Cathedral of Christ the Saviour Cathedral of Christ the Saviour, Moscow (149199310).jpg Moscow
55°45′N 37°37′E / 55.750°N 37.617°E / 55.750; 37.617 (Cathedral of Christ the Saviour)
1994–1997 1998 ii, vi 1168
Rostov Kremlin (ru) Панорама Ростовского Кремля с городских валов.jpg Yaroslavl Oblast
57°11′N 39°25′E / 57.183°N 39.417°E / 57.183; 39.417 (Rostov Kremlin)
17th century 1998 ii, iii, iv, vi 1185
Historic Centre of Yeniseysk Monastery of the Transfiguration of the Savior (Yeniseysk, Russia).jpg Krasnoyarsk Krai
58°37′23″N 92°09′16″E / 58.62306°N 92.15444°E / 58.62306; 92.15444 (Yeniseysk)
17th century on 2000 ii, iii, iv 1460
Church of Prince Dimitri "On Blood" (ru) [t 1] Uglich Church of Tsarevich Dmitry on the Blood IMG 1375 1725.jpg Uglich, Yaroslavl Oblast
57°31′43″N 38°19′01″E / 57.52861°N 38.31694°E / 57.52861; 38.31694 (Church of Dimitri in Uglich Kremlin)
17th century 2001 i, ii, iv 1518
Great Pskov [t 2] Власьевская башня и Кром.jpg Pskov Oblast
57°49′34″N 28°19′36″E / 57.82611°N 28.32667°E / 57.82611; 28.32667 (Pskov Kremlin)
10th century on 2002 i, ii, iv 1638
Petroglyphs of Sikachi-Alyan (ru) Петроглифы Сикачи-Аляна 3.JPG Khabarovsk Krai
48°45′N 135°39′E / 48.750°N 135.650°E / 48.750; 135.650 (Sikachi-Alyan)
13,000 B. C. – 3,000 B. C. 2003 (cultural) 1787
Ensemble of Astrakhan Kremlin [t 3] Астрахань..JPG Astrakhan, Astrakhan Oblast
46°20′50″N 48°02′00″E / 46.34722°N 48.03333°E / 46.34722; 48.03333 (Astrakhan Kremlin)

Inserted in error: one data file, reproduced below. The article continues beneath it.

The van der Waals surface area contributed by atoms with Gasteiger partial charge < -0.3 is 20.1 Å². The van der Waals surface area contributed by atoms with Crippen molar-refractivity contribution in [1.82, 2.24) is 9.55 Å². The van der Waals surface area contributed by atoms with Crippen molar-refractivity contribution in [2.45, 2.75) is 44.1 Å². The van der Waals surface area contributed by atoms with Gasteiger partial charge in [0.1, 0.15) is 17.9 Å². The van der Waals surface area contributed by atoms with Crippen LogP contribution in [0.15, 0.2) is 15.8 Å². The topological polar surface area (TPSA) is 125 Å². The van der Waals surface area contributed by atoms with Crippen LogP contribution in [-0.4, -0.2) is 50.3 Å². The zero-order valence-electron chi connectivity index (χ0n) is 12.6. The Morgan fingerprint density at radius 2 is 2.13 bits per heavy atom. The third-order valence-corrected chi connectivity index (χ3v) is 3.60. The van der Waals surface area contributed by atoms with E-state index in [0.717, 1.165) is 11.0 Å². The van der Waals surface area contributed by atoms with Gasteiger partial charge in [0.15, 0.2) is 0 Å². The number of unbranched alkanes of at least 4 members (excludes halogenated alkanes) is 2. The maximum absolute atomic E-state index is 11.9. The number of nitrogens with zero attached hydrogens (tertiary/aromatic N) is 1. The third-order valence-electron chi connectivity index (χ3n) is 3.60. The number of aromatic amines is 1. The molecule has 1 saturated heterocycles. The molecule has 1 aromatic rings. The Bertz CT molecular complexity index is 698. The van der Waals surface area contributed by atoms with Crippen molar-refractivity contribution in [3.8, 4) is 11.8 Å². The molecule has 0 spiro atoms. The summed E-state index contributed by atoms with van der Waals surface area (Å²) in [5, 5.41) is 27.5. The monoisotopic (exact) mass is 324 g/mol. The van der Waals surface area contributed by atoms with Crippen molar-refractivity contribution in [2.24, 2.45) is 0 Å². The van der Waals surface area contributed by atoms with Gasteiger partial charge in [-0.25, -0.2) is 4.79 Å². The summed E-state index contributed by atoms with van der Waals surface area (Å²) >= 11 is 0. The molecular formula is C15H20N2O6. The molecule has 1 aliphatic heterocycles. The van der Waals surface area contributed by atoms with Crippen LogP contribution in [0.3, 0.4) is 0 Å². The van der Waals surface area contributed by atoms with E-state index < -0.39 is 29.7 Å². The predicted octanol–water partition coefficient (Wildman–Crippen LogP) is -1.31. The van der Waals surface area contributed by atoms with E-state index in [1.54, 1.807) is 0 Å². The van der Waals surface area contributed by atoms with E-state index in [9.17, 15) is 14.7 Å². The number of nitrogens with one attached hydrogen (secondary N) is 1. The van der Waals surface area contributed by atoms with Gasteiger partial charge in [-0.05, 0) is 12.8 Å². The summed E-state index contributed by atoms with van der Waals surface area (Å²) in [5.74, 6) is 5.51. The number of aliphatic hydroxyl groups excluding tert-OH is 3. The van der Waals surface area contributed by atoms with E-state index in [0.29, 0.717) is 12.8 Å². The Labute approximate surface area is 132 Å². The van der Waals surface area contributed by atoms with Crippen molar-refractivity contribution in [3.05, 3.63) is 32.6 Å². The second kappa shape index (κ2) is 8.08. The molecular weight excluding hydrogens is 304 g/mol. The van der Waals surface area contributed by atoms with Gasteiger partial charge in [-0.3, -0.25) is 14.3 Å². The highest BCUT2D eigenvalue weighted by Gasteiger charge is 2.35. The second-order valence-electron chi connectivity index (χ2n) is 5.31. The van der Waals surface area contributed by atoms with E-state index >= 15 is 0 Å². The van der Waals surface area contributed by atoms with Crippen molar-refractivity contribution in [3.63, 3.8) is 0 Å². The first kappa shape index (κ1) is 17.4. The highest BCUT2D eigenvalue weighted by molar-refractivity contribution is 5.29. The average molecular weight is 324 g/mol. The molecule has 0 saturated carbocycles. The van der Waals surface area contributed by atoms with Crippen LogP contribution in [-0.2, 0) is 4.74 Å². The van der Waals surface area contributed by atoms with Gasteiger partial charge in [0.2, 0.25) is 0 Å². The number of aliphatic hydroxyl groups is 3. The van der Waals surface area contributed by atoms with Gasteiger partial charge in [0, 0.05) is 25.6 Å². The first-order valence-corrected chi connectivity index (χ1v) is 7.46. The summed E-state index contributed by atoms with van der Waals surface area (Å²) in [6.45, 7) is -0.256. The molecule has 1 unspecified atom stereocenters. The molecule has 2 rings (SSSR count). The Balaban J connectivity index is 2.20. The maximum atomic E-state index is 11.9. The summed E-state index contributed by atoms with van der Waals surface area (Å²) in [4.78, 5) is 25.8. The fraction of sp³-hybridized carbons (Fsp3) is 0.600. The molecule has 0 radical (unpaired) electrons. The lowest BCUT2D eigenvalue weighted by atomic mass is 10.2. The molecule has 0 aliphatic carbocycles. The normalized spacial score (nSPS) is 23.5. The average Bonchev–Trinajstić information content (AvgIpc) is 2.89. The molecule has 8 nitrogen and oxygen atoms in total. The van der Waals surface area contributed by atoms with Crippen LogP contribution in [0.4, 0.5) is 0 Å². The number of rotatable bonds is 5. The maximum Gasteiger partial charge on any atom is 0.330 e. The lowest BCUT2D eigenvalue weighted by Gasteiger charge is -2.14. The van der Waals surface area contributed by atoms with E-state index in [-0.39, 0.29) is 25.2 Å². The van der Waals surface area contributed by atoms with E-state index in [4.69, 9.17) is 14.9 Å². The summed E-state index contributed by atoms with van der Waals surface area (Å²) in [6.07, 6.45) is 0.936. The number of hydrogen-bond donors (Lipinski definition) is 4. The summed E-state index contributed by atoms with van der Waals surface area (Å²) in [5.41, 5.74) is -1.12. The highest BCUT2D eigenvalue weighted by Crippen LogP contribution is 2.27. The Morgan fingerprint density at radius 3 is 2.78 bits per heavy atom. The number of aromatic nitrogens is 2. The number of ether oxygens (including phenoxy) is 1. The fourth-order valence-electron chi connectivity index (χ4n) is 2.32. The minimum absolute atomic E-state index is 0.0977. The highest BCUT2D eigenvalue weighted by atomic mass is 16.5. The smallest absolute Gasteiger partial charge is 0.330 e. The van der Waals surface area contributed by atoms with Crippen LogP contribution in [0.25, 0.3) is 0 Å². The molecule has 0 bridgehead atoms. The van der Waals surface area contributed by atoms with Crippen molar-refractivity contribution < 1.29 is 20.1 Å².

16th–19th century 2008 ii, iii, iv 5368
The archeological site of Tanais Tanais krep.jpg Rostov Oblast
47°16′14″N 39°20′39″E / 47.27056°N 39.34417°E / 47.27056; 39.34417 (Tanais)
3rd century B. C. – 5th century A. D. 2009 ii, iii, v 5422
Russian Kremlins:
Ensemble of the Astrakhan Kremlin,[t 3]
Ensemble of the Uglich Kremlin (ru),[t 1]
Ensemble of the Pskov Kremlin[t 2]
Uglich Dimitrij church and cathedral from riverside.jpg Astrakhan Oblast 46°20′50″N 48°02′00″E / 46.34722°N 48.03333°E / 46.34722; 48.03333 (Astrakhan Kremlin),
Yaroslavl Oblast 57°31′43″N 38°19′01″E / 57.52861°N 38.31694°E / 57.52861; 38.31694 (Church of Dimitri in Uglich Kremlin),
Pskov Oblast 57°49′34″N 28°19′36″E / 57.82611°N 28.32667°E / 57.82611; 28.32667 (Pskov Kremlin)
10th century on 2010 ii, iii, iv 5517
Architectural and Park Ensemble "Tsar's Country Estate Izmaylovo" Tsar's Court in Izmailovo, front gate - 002.jpg Moscow
55°47′31.88″N 37°45′40.31″E / 55.7921889°N 37.7611972°E / 55.7921889; 37.7611972 (Izmaylovo Estate)
17th–19th century 2011 ii, iv 5622
  1. ^ a b Church of Prince Dimitri "On Blood" is submitted both separately and as a part of Uglich Kremlin
  2. ^ a b Pskov Kremlin is submitted both as a part of Great Pskov and jointly with Russian Kremlins
  3. ^ a b Astrakhan Kremlin is submitted both separately and jointly with Russian Kremlins

See also[edit]

References[edit]

  1. ^ a b "Russian Federation". UNESCO World Heritage Centre. Retrieved March 27, 2018. 
  2. ^ a b "Tentative list of the Russian Federation". UNESCO World Heritage Centre. Retrieved 2014-06-25.